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White House Uses Phony Reference to Dismiss Graham

Reported by Judy - September 7, 2004 -

Fox News Live anchor Jon Scott today (Sept. 7) let the White House get away with giving a reference to the 9/11 Commission Report that has nothing to do with the explosive allegations against Bush made by Florida Senator Bob Graham in his new book.

In Intelligence Matters, Graham wrote that the Bush administration blocked a FBI investigation into links between the 9/11 high-jackers and the Saudi government. The Newsweek article on Graham's book is available on MSNBC.com.

Scott played a clip of Graham discussing the administration's opposition to the congressional investigation into 9/11 and the independent panel's investigation. (It was a Bush 180: Bush was against it before he was for it.)

While John Kerry said the matter should be the subject of an independent investigation, Scott quoted the White House as saying, "There is no evidence of political intervention by the White House. Maybe he (Kerry) ought to read page 329 of the commission report."

But the quote on p. 329 of the 9/11 commission report deals only with the matter of Bush intervention in getting Saudi nationals out of the country immediately after 9/11, not with the broader question of Bush intervention in the investigation after 9/11.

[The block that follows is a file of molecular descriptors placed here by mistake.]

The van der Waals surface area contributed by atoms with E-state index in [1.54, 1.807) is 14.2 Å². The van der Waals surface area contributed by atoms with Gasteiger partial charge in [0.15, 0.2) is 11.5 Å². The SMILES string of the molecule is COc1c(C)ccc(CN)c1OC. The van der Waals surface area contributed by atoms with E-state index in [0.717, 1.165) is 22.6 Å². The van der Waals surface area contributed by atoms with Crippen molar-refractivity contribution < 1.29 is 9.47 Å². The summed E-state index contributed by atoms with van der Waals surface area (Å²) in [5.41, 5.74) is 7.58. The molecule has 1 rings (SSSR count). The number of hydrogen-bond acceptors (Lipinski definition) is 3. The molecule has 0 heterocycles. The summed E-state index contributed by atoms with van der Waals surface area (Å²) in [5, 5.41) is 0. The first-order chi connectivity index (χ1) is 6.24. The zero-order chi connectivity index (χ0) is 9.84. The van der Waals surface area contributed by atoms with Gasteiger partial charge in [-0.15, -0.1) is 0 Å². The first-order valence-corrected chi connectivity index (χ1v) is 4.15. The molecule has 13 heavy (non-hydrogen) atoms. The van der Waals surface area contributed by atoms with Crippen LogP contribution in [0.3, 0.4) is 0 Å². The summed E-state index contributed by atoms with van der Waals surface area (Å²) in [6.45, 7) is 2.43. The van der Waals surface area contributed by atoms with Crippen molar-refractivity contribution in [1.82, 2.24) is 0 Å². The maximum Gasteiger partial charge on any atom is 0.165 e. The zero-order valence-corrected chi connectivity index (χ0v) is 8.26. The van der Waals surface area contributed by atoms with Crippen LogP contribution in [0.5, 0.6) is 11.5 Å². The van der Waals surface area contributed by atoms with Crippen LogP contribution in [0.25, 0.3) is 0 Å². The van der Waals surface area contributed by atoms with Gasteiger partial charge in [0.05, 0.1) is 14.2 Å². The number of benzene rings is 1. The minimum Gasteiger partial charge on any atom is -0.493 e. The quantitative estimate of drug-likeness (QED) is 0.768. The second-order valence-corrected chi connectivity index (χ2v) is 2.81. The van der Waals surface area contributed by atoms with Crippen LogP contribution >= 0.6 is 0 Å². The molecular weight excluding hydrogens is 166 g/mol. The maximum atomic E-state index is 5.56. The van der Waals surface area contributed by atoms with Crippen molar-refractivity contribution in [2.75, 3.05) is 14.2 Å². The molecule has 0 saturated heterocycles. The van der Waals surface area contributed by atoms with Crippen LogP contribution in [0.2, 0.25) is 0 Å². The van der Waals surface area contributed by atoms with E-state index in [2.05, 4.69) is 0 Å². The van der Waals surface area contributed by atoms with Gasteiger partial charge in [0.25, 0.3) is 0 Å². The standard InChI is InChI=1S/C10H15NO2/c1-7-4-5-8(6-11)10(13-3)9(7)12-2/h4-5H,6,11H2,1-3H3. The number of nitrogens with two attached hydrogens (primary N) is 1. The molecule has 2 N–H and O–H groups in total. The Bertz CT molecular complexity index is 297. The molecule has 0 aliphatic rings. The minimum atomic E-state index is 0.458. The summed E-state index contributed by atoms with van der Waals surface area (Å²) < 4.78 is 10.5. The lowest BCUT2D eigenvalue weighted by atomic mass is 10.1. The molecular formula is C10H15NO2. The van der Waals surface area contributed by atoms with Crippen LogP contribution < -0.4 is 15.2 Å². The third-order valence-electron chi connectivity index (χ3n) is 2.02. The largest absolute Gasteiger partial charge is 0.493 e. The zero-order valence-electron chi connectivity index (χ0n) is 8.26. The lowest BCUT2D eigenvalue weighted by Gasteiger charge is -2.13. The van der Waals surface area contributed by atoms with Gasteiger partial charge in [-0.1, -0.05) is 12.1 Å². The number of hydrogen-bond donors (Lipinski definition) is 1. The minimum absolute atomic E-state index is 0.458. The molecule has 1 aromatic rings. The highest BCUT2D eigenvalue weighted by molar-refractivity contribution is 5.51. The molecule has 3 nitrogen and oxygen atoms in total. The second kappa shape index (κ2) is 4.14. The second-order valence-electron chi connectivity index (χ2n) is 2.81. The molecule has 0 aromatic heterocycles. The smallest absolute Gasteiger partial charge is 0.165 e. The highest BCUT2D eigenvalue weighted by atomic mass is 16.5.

The White House used a lie to cover up an abuse of power. If Scott or anyone else at Fox checked that page of the report, they did not bother to call the White House on it.

Neither did Scott ask Republican Sen. Richard Shelby of Alabama about the out-of-context quote. Instead, Scott allowed Shelby to give Graham the same treatment that the channel gave Richard Clarke's book about his experiences as terror czar within the administration. Shelby said, "He's selling a book, too, you have to remember that. He's a Democrat and this is a presidential election." Well, Dickie, you're a Republican and this is a presdential election year. Shelby said he does not think Bush tried to stop or thwart any investigation.

Scott then tried to attack Graham's credibility by bringing up others who disagreed with him. He said, "One would think that if Porter Goss (from the House intelligence committee) saw a lot of administration stonewalling, that that would be big news." Scott did not quote Porter Goss as saying he saw no interference, but just speculated about what he might say. Goss, of course, is unlikely to criticize Bush after Bush nominated him to head the CIA.

Will this book be as popular on Fox News as the smear boats were in August? Don't bet on it.